Classifieds powered by Gulf News

How to bring home the perfect potatoes

Times have changed for the worst, I grumbled, taking a picture of a fruit that I had never seen before and uploading it on Twitter, with the caption, ‘Anyone know what this is?’

Gulf News

My wife’s shopping list will not go viral like Era Golwalkar’s detailed list with doodles of vegetables so her husband does not bring home the wrong groceries.

The thoughtful lady had drawn a chili, with an explanation that it should be dark green, straight, and not with its end curling up. There were drawings of various sized potatoes and an admonition that they should not have ‘eyes’ and should not be green-coloured.

The foodie wife made the illustrated list and had drawn two leaves of spinach, one punched with holes, and wrote that he should get two bunches without the holes.

The kind lady then shared the shopping list meant for her helpless husband on social media and it went viral for some reason.

My wife’s list for me is never so detailed, but if ever I lose it in the hypermarket, everyone would know who is the important person in our home.

The shopping list is never sent on WhatsApp or as an SMS, but is handwritten on a torn page from a school notebook. It usually has explanations such as the after-wash fabric conditioner should have a white baby on the label, not a blue baby.

The first item on the list is never my favourite stuff from the butchery, the mutton chops, steaks or minced meat burgers, but cat food and tinned tuna specifically. “Don’t get glazed duck. Cat hates it,” said the explanatory note. I looked at the price on the tin of tuna and had to put down the shopping basket and take a deep breath.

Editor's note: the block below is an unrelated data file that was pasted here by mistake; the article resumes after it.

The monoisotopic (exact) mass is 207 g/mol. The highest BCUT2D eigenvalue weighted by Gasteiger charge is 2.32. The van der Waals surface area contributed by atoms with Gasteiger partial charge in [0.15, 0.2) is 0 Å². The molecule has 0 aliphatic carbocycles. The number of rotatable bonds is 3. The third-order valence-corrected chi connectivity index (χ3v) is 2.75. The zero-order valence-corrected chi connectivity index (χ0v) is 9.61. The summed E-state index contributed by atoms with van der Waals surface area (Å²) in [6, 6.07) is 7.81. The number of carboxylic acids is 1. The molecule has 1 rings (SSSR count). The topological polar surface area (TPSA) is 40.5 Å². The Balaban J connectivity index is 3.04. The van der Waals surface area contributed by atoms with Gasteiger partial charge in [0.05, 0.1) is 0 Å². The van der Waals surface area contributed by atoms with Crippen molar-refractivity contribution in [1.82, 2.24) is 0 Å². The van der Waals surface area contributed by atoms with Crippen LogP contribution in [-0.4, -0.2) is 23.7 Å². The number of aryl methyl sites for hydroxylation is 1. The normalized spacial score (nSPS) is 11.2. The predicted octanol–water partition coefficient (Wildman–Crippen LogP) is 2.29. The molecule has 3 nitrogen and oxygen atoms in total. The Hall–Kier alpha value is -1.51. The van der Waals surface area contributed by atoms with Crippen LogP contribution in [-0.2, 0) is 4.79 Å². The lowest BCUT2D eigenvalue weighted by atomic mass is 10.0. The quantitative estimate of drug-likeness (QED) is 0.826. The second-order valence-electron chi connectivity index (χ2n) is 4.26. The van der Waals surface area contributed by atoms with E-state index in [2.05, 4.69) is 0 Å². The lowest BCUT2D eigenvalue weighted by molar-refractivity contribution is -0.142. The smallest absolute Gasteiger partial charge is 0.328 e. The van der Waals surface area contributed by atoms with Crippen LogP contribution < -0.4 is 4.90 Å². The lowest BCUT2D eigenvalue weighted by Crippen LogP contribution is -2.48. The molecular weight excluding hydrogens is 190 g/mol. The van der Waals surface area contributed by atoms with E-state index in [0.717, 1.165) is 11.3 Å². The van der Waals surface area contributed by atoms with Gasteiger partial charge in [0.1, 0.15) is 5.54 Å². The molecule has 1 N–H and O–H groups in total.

I immediately called up my wife. “Cats are not bears, they do not like fish,” I said. “They like to eat birds, rodents, lizards, not fish that comes in a tin. It says, “gourmet food” on the label and costs Rs78,” I whispered.

“And the cat is useless, I can’t even play with it. All it does the whole day is just eat and sleep,” I said without thinking.

“So do you,” she shot back. “Listen, we adopted this cat and we have to take good care of him.”

“And do not get any liver for us,” she said. “I hate the way it smells.”

“The housemaid does not know how to cook liver,” I said. “You should first brown the onions, then add ginger and garlic paste. The liver should be lightly sauteed …” I said, my mouth watering, but I was interrupted.

“It has loads of calories. Get chicken,” said my wife. “Remember, the doctor said no red meat. Not good for you.”

Remembering the chunks

I remember how much more fun shopping was before the invention of the mobile phone. You basically ignored everything written on the list and you magnificently improvised. (“This humongous bag of chips, as tall as a two-year old baby, is for the weekend movies.”)

But times have changed for the worst, I grumbled, taking a picture of a fruit that I had never seen before and uploading it on Twitter, with the caption, “Anyone know what this is?”

“White meat looks so dead,” I said, trundling over to the poultry section. “Give me a two-kilo whole chicken, with the skin,” I told the butcher, imagining a pot of chicken boiling with a sheen of tasty oil on the top.

“We have only curry cut chicken,” he said, pointing to a tray of tiny pieces of meat like the ones waiters bring to you in a posh party, which you then pick one with a toothpick and delicately place it in your mouth before it falls on the grass.

I am used to eating huge legs of chicken or massive chunks from the breast. “I like chicken that is bred on steroids. This chicken looks starved,” I told the butcher, who looked puzzled.

My wife now just orders home delivery.

Mahmood Saberi is a storyteller and blogger based in Bengaluru, India. You can follow him on Twitter at @mahmood_saberi.